Several months ago I saw a comic that would completely change the way I communicate (and therefore, change my life. NBD.)
The artist is Yao Xiao. I want you to see it before another word is said.
Now that you’ve read it (isn’t it amazing?!?) what I want to talk about today, specifically, is how often we habitually apologize in emails.
Before I read about the idea of saying “thank you” instead of “sorry”, I apologized…all the time, for practically anything. And I kinda noticed I was doing it too much, but I didn’t really know what else to say. The idea of expressing gratitude instead of sorrow will be an instant game changer, if you find yourself acting sorry for existing, like I did.
But where I noticed it most was when I wrote it down. The typed words, “I’m sorry for…” staring back at me from the screen really drove home how often I habitually used the words. I started to realize how often I truly didn’t mean these apologies. I also noticed when I’d say them, I’d feel a tug of…something. Subtle guilt and shame, for instance. Oops, I took up space and you noticed it. Oops, I wasn’t perfect for a second there. Oops, I was human and made a teeny tiny mistake and now I’m remorseful that I took three days to reply to your non-urgent email instead of replying instantly. For example.
There are things we should be legitimately sorry for. But I guarantee that unless you’re intentional about your use of the word “sorry”, you’re probably saying you’re sorry for things far to mundane to really necessitate apologies.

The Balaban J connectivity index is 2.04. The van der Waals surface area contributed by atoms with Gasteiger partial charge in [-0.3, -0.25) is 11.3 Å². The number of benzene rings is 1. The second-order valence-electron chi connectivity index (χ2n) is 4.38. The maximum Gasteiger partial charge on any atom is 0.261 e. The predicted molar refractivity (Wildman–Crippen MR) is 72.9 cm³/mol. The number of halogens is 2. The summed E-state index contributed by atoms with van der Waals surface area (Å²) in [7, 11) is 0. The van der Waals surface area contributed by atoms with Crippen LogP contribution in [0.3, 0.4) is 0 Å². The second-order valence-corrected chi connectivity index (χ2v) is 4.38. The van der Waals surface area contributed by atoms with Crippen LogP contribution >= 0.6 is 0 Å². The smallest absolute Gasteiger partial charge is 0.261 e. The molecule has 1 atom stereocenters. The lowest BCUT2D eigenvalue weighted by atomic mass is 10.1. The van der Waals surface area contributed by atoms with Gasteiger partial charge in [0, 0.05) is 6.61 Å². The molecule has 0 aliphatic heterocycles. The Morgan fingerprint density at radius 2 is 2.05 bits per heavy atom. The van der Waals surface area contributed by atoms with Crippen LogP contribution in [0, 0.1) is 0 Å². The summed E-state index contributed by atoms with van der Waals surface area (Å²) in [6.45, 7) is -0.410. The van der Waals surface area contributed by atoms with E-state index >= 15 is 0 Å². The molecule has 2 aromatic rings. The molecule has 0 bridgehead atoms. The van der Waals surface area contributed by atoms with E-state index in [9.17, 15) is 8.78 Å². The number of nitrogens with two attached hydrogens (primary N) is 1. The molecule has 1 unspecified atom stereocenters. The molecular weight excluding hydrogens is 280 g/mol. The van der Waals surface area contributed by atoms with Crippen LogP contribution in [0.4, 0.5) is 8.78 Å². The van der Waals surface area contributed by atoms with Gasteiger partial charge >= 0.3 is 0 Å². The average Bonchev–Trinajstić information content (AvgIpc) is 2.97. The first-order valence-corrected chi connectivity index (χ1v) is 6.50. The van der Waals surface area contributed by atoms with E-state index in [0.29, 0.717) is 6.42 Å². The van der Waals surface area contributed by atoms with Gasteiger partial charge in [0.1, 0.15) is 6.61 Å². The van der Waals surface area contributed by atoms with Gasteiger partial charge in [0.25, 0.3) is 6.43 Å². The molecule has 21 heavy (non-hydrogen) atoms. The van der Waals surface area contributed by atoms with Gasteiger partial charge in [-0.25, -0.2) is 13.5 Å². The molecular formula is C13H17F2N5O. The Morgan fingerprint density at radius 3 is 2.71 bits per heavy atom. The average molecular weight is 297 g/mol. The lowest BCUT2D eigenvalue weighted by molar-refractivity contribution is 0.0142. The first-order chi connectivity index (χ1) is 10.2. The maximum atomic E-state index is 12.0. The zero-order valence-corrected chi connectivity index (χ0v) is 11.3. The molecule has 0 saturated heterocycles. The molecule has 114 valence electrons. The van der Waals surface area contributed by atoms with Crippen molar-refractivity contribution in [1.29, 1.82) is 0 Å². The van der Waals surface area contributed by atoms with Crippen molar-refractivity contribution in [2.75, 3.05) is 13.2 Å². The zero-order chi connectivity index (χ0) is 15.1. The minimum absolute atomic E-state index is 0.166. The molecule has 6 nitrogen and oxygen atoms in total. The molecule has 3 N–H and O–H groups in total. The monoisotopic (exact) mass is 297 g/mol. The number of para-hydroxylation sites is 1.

So I am issuing a challenge:
Starting today, you can only say you’re sorry in an email if you mean it.
Try it for a weeks, and tell me how it feels. (If you don’t find it refreshing and/or empowering, I’ll eat cat food.)
To get you started, I’ve made a list of some of the most common phrases I’ve used and/or seen in my own email, paired with an example of what you might say instead.
Instead of saying this…
Try saying this…
|Sorry there was a broken link on my blog post!||Thanks for letting me know about the broken link! It’s fixed now.|
|Sorry to pester you, but…[insert reminder here]||Thanks for taking care of [project!] I’m checking to make sure you [reminder].|
|Sorry it has taken me so long to reply.||Thanks for your patience.
~ OR ~
[You could just say nothing at all except your actual reply to the email, which promotes the beautiful idea that it’s normal and healthy to not respond to emails instantaneously.]
|I’m sick and need to cancel our meeting, sorry for the inconvenience.||I’m sick and need to cancel our meeting. Thanks in advance for understanding.|
|Sorry I’ve sent you so many emails today.||This is my fourth email to you, I guess I have a lot to say to you today! Thanks for being so wise/brilliant/reliable and solving all my problems.|
I’d love to hear what you think of this idea!
I’m going to be sharing more email tips on the blog in the coming weeks, because email can be such a chaotic zone in our lives—both the sheer volume of messages we send and receive, and also the ways this type of communication seems to follow us everywhere we go (raise your hand if you’ve ever checked email in bed or on the toilet!) and affect the way we feel, as this post illustrates. To learn more, check out my free guide below.